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Curator: Latin, from curare to care, meaning one who has the care and superintendence of something.
As I’m fresh off my first neighbourhood block party in the Kitsilano hamlet that makes up part of Vancouver’s West Side, I got to thinking about content, curating and libraries.
There used to be a time when libraries were the absolute focal point (along with the school and church) of a neighbourhood. We relied on one another, as strong and weak tie neighbours, often congregating in these buildings to share, to socialize, and to learn.
I worry, however, that ‘Nimby Neighbourhoods’ will supersede actual social relationship building. In other words, rather than extending a physical hand and chiming “hello” to your neighbour, we’ll take nimby-ism to greater heights obfuscating physical relationship building in favour of and solely with those found in social networks and the like. In a world where the pure volume of digital content swells with each passing day, we mustn’t cave into a digital only existence.
But, it is becoming increasingly clear to me that through the explosion of internet speeds (see Nielsen’s Law of Internet Bandwidth), mobile device proliferation (see Sybase YouTube video ‘Growth of Mobile’), and social networking opportunities (see Silicon.com article ‘Social network accounts outnumber people on Earth’), we shouldn’t lose sight of the fact the local library, school and church is being replaced or perhaps it’s being entirely augmented by our new digital DNA.
And that’s where we need to begin thinking differently.
But, as I’m in possession of various personal mobile devices, ubiquitous internet connectivity armed with mobile search options & a strong and weak tie philosophy on my relationships, I can now learn at the speed of need.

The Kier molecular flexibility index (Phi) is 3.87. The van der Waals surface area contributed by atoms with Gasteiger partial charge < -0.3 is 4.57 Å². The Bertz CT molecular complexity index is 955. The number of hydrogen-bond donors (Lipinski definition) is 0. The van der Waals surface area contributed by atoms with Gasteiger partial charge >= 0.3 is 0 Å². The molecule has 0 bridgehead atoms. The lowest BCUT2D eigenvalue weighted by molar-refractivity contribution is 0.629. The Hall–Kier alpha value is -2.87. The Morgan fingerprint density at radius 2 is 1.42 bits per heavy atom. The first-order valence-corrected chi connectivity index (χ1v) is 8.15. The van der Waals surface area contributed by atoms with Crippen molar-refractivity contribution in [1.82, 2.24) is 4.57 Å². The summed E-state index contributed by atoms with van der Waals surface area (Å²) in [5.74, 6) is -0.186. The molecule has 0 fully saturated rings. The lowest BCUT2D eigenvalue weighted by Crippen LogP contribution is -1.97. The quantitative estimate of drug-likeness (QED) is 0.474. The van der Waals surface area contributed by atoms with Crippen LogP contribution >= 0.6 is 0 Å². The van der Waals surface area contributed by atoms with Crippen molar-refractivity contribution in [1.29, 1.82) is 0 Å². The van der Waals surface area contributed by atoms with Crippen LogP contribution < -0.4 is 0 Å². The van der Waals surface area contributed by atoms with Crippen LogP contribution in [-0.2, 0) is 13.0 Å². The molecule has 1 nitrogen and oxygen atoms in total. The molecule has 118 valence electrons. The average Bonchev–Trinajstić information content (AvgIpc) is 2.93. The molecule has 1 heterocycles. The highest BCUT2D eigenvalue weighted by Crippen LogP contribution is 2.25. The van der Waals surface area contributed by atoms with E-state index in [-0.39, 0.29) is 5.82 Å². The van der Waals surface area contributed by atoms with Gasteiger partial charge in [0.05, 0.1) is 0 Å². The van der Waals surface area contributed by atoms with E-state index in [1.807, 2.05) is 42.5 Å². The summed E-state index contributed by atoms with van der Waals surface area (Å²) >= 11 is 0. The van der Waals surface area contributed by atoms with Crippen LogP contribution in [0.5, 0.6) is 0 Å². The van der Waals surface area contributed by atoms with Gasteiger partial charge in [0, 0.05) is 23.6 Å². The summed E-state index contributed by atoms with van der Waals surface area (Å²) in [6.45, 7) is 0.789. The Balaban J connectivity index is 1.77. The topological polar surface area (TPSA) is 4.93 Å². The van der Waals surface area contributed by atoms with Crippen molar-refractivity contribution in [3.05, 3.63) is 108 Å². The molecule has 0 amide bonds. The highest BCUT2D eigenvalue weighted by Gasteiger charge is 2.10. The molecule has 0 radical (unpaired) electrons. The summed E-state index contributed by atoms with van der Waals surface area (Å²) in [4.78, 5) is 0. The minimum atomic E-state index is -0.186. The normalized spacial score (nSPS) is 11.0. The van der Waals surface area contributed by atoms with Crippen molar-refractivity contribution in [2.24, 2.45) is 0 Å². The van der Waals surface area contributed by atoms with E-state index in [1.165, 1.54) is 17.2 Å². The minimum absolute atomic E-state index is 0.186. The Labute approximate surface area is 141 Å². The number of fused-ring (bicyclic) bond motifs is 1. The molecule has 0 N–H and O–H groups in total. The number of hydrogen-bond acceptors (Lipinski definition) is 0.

My personal learning cycle is fed by my own needs first and foremost. I don’t think that will ever change. But, it is often satisfied by those within my strong and weak tie network (and to a slightly lesser degree via search) that are curating the learning content in the first place.
Thus, the next big skill for individuals to tackle will to become ‘content curators’.
That is, we all become digital librarians for one another. We all become the sharers of knowledge, wisdom and insight not dissimilar to the neighbourhood block party or gatherings at the local library, church or school.
We not only believe in reciprocity, but we act on it.
Whenever we come across something that may benefit our network, we curate, categorize & then communicate.
The first skill or change to adapt to is to begin thinking this way from the beginning. As we all go about our day, and we inevitably come into contact with content, knowledge and wisdom that may benefit others, we need to begin thinking in a way that is selfless not selfish. We need to say to ourselves, “who may benefit from this as well?” Let’s think of this as the curate stage.
The second skill or change to adapt to concerns our ability to categorize and thus effectively store the knowledge somewhere. I liken this to an intricately interconnected network of universal personal content management systems. (egads, Dan just wrote the term ‘content management system’) Maybe everyone needs to set up their own WordPress blog, and from there, we can classify the knowledge through the native tagging system. I’m not exactly clear how this can be accomplished, but think ‘dewey decimal system’ only individualized, personalized and capable of much more than surfacing links. It’s certainly supplementary and much more useful than Delicious or other bookmarking sites as well.
The final skill or change to adapt to is our ability to appropriately communicate the knowledge that has been curated and categorized itself. No, I’m not referring to email distribution lists. Whether through some digitally sewn quilt of RSS and other push-communication capabilities, the communication of this now categorized content is incredibly important. You are letting folks know that the knowledge you have curated is now available, and after being properly categorized, it can then weave itself into the personal learning networks of others. It’s been removed from your head or hard drive into the global knowledge pool, and it doesn’t matter if it’s been developed by yourself or others.
With the launch of iCloud, perhaps it’s the consumer technology kick-start that’s needed to push ahead with this type of thinking and idea.
But it does start with the behaviours of curating, categorizing and communicating first before the technology. After all, what’s a neighbourhood block party without any content, sharing & updates?
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